Toymaker creates them one at a time
Adopted son learned craft from his father
MARYSVILLE, Wash. – Jason Rounds isn’t just a toymaker.
He’s the son of a toymaker, a second-generation, modern-day Geppetto, at 37 years old, inspired by his father, who was inspired by him.
Rounds’ creations are unlike so many mass-market toys sold these days. They are crafted by hand and made of hardwoods such as alder and maple, not plastic.
In his cheerful Marysville workshop, happy green centipedes sport tiny straw hats and little wooden legs that move energetically when their strings are pulled. Ducks on wheels wear handmade blue bonnets. Black Scotties with red wheels boast plaid collars.
Rounds’ Web-based, word-of-mouth business is bustling. He’s busy right now, like an elf, with orders for the holidays.
“Every Christmas morning, you just think about the kids, from newborn to 90, who are opening the gifts that you made,” Rounds said.
His pieces will go to toddlers, who need tough, nontoxic toys, as well as adults, who collect his intricately designed, more expensive wooden trains. Prices start at $4 and go to up to $330, but most toys are in the $15 to $35 range.
Rounds’ unusual calling started when he was weeks old.
He was in his crib when his father noticed he was captivated by the shapes dangling from his mobile.
Inspired, his father, Greg Rounds, an industrial arts teacher, went into his workshop. He made four large wooden toys based on the basic shapes in the mobile – an airplane, a dog, a duck and a car.
He made them larger and more alive than the mobile, with spherical, spinning wheels and brilliant paint colors.
Soon after, the new father started making toys for friends. Then his wife, Meg, started selling them at Tupperware-style parties.
Yearning to work for himself and see more of his newborn son, he quit his teaching job and gradually established a thriving business, known today as Roundhouse Designs.
Jason Rounds – who was adopted when he was 3 days old – liked being the son of a wooden-toy maker.
“It was totally cool. My friends always wanted to come over,” Jason Rounds said. “In high school, this was my job. I didn’t get paid, but it was my way to help the family.”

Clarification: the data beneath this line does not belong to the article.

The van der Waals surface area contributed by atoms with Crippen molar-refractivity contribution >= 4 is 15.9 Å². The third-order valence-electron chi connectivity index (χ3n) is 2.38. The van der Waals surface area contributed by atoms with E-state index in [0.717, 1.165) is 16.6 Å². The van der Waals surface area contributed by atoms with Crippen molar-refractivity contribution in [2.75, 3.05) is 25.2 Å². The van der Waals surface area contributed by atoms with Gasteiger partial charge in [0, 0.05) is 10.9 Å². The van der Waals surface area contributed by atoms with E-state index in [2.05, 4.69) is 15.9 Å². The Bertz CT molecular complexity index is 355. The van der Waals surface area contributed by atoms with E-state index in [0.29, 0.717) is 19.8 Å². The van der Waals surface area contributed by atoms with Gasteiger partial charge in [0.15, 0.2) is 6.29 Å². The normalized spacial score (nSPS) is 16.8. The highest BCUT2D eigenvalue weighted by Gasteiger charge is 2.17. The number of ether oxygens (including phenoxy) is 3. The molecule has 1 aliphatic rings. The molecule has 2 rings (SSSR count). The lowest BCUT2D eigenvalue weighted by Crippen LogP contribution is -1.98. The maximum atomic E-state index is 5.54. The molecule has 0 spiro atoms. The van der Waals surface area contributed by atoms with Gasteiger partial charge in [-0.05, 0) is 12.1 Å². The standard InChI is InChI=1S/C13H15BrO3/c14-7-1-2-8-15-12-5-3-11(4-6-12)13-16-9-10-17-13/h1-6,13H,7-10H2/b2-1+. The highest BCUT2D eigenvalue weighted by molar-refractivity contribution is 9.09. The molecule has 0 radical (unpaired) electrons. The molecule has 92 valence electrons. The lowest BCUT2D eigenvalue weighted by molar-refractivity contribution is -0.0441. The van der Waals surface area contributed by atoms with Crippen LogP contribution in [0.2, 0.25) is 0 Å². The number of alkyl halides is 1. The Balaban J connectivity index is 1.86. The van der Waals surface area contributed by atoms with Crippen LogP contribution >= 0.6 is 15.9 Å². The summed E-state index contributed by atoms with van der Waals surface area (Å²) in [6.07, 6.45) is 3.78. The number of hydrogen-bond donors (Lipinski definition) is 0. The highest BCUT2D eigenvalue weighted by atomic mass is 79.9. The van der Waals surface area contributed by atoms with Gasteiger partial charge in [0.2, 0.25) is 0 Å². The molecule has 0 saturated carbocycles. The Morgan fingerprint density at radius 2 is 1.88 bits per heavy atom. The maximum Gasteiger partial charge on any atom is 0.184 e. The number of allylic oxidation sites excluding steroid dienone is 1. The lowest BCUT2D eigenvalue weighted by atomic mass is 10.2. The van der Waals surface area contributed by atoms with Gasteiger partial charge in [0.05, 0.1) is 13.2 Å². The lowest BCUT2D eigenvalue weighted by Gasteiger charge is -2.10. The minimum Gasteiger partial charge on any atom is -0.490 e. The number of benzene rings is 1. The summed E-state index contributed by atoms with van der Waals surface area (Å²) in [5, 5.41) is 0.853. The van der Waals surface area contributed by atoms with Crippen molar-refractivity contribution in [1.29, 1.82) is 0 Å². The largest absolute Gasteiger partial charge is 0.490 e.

He started out gluing toy pieces together and gradually did more. He was even allowed to help design the company’s biggest toy, a boat modeled after the Washington state ferries.
Rounds was deeply honored that his father would entrust him with his life’s work.
“I never realized until I got older,” Rounds said. “He was training me.”
Rounds, who pursued college and a career in teaching, continued to help out in his father’s shop, even as an adult.
When he was working full time as an elementary school classroom teacher, he stopped to help most days after work. He helped make toys during his summers off and sold the toys at art shows, too.
When his father died of cancer at age 57 in 2003, Rounds’ heart broke.
“He was my best friend in my life,” Rounds said.
Only after his father was gone did Rounds find out from his mother that his father had wanted him to continue the business.
He hadn’t realized, until then, that he truly had become his father’s apprentice.
Though grief-stricken, he decided to keep making his father’s toys on his own.
“I wasn’t willing to give it up. It would have been too painful not to be in here again,” Rounds said of the workshop. “I couldn’t face the possibility of not having these toys around.”
Rounds, who lost his teaching job when his Camano Island elementary school cut positions last June, recently decided to turn his father’s craft into a full-time career.
In his workshop, looking at the airplane, dog, duck and car toys – original designs that date back almost to his birth – Rounds is humbled yet proud.
“This was always my dad,” he said. “It’s mine now. It’s a lot of pressure.”
Roundhouse Designs has the potential to become a third-generation operation.
Jason and Stacy Rounds’ sons, Preston, 10, and Evan, 8, join their father in the shop and at shows, where toys influenced by their design ideas are for sale, too.
That includes Harry Potter-style magic wands made of cherry and birch, an idea Preston, who carries his grandfather’s middle name, offered up.
Rounds dearly misses teaching, but he’s excited to explore what it means to be a full-time wooden-toy maker.
As he readies toys for the holidays, he is smiling, thinking of his father’s legacy and the joy he put into each toy he made.
“It was his life,” Rounds said. “He always called it a lifestyle. It’s not a job. It’s a lifestyle.
“He did it for the love of what he was doing.”